St. Vincent Healthcare is the first hospital in the region to treat carotid artery disease and prevent future strokes using a new procedure called TransCarotid Artery Revascularization (TCAR). TCAR (tee-kahr) is a clinically proven, minimally invasive and safe approach for high surgical risk patients who need carotid artery treatment.
Carotid artery disease is a form of atherosclerosis, or a buildup of plaque, in the two main arteries in the neck that supply oxygen-rich blood to the brain. If left untreated, carotid artery disease can often lead to stroke; it is estimated to be the source of stroke in up to a third of cases, with 427,000 new diagnoses of the disease made every year in the U.S. alone.
St. Vincent Healthcare’s vascular surgery team, Dr. Kevin Bruen, Dr. Jeff Horn, and Dr. Thomas Desmarias, are committed to providing excellent care to vascular patients and the TCAR procedure helps ensure the best outcome for patients needing carotid artery treatment.
“TCAR is an important new option in the fight against stroke, and is particularly suited for the large portion of patients we see who are at higher risk of complications from carotid surgery due to age, anatomy, or other medical conditions,” said Dr. Thomas Desmarais, Vascular Surgeon. “Because of its low stroke risk and faster patient recovery, I believe TCAR represents the future of carotid repair.”
TCAR is unique in that blood flow is temporarily reversed during the procedure so that any small bits of plaque that may break off are diverted away from the brain, preventing a stroke from happening. A stent is then placed inside the artery to stabilize the plaque, minimizing the risk of a future stroke.
Prior to TCAR, the main treatment option for severe carotid artery disease was an open surgical procedure called carotid endarterectomy (CEA). CEA removes plaque from inside the carotid artery to restore normal blood flow to the brain, but the large incision leaves a visible scar the length of the neck and carries risks of surgical complications, including bleeding, infection, heart attack and cranial nerve injuries that can cause issues with swallowing, speaking and sensation in the face.
The TCAR procedure was developed by Sunnyvale, California-based Silk Road Medical, Inc. and includes the ENROUTE® Transcarotid Neuroprotection (NPS) and Stent System – the first devices designed and FDA-approved specifically for TCAR. Over 10,000 TCAR procedures have been performed worldwide through clinical trial and commercial use. TCAR has been studied extensively, and the clinical data have been excellent.
To view an informative video about the TCAR procedure, click here or the image above.
What is TransCarotid Artery Revascularization or TCAR?
TCAR has been clinically proven as a less-invasive alternative to carotid endarterectomy, a traditional open surgery performed to treat carotid artery disease. What’s unique about TCAR is it temporarily reverses the blood flow during the procedure, so that any small bits of plaque that may break off during the procedure are diverted away from the brain, preventing a stroke from happening. A stent is then placed inside the artery to stabilize the plaque, minimizing the risk of a future stroke.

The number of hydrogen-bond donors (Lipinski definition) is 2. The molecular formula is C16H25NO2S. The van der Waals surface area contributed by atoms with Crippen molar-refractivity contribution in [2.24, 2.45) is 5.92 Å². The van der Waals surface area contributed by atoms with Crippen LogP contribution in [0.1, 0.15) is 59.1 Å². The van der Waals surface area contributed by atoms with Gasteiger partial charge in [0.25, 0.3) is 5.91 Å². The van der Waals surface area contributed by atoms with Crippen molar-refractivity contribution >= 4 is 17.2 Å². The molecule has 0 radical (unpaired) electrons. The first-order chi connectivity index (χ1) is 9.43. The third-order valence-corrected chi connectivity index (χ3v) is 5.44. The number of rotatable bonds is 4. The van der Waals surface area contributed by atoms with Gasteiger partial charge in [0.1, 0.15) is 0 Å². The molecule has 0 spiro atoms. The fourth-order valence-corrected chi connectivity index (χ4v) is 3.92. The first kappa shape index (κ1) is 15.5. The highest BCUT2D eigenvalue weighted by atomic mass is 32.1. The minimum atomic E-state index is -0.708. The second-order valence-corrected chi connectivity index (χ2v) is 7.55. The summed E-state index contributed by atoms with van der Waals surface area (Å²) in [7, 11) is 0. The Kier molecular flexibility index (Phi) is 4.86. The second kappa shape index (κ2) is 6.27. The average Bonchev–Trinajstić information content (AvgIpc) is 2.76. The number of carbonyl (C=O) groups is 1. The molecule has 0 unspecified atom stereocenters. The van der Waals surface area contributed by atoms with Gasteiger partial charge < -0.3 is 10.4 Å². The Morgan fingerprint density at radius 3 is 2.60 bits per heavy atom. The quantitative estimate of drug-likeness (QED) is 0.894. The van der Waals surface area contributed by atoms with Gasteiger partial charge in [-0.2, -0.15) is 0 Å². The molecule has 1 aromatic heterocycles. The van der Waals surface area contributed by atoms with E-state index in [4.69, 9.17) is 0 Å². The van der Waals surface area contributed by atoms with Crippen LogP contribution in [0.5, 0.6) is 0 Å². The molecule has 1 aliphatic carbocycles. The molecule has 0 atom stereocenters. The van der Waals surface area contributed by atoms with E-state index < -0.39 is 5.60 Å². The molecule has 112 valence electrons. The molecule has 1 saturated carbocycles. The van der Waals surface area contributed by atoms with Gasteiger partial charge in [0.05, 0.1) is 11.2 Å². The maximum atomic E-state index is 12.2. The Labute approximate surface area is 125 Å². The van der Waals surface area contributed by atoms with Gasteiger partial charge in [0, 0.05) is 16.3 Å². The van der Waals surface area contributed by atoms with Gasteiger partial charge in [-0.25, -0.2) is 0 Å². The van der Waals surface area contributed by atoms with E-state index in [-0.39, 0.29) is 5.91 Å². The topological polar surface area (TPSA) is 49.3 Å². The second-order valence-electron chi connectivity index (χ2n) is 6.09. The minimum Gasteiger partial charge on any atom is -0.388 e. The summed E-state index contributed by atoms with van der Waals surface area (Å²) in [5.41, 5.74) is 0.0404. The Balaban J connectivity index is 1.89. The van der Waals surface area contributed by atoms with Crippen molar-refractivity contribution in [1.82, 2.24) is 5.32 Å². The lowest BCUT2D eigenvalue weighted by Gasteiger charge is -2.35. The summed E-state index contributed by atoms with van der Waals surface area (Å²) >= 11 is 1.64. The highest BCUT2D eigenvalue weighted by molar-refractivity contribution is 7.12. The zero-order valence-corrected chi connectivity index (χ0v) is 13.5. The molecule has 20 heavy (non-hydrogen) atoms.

How is TCAR better for patients?
TCAR has a very low procedural stroke rate. It is also less invasive than open surgery, so there’s less chance for surgical complications like heart attacks, infection and nerve injury. TCAR patients also recover quickly and almost always go home the next day with less pain and smaller scars.
How safe is TCAR?
Over 10,000 TCAR procedures have been performed worldwide through clinical trial and commercial use. TCAR has been studied extensively, and the clinical data have been excellent. In fact, the data are so compelling that the Society of Vascular Surgeons, Centers for Medicare and Medicaid Services (CMS), and the U.S. Food and Drug Administration (FDA) came together in September 2016 to create a program to support its reimbursement.
Who should be considered for the TCAR procedure?
TCAR is recommended for patients who are considered high risk for traditional surgery due to age, anatomic issues and other medical conditions. A physician will determine if the TCAR procedure is right for a patient on a case-by-case basis based on his/her medical history and workup.
What happens during a TCAR procedure?
A small incision is made at the base of the neck, just above the collarbone. A puncture is made into the carotid artery and a small tube is placed inside the artery, which is connected to the system that temporarily directs blood flow away from the brain and captures any dangerous debris that dislodges from the artery. The blood is then filtered and returned to a vein through a second tube placed in the groin. While the brain is protected during this temporary flow reversal, a stent is placed in the carotid artery to stabilize the plaque and is intended to help prevent future strokes. The blood flow is then returned to normal and the system is removed.
The entire procedure usually takes less than an hour. Patients can be either asleep or awake during the TCAR procedure and patients are typically held overnight for observation.
Is it ever a problem that the blood is being diverted away from the brain?
It’s rarely a problem because the brain has multiple arteries that supply it with blood. In addition, the critical part of the procedure, when the blood flow is reversed, only lasts about 10 minutes.
Who invented TCAR?
Vascular surgeons Dr. David Chang and Dr. Enrique Criado came up with the idea separately, but around the same time in 2004. Silk Road Medical, Inc. based in California has worked over the past 10+ years with the vascular surgery community in refining the procedure, conducting clinical trials, and are now commercializing TCAR in the U.S.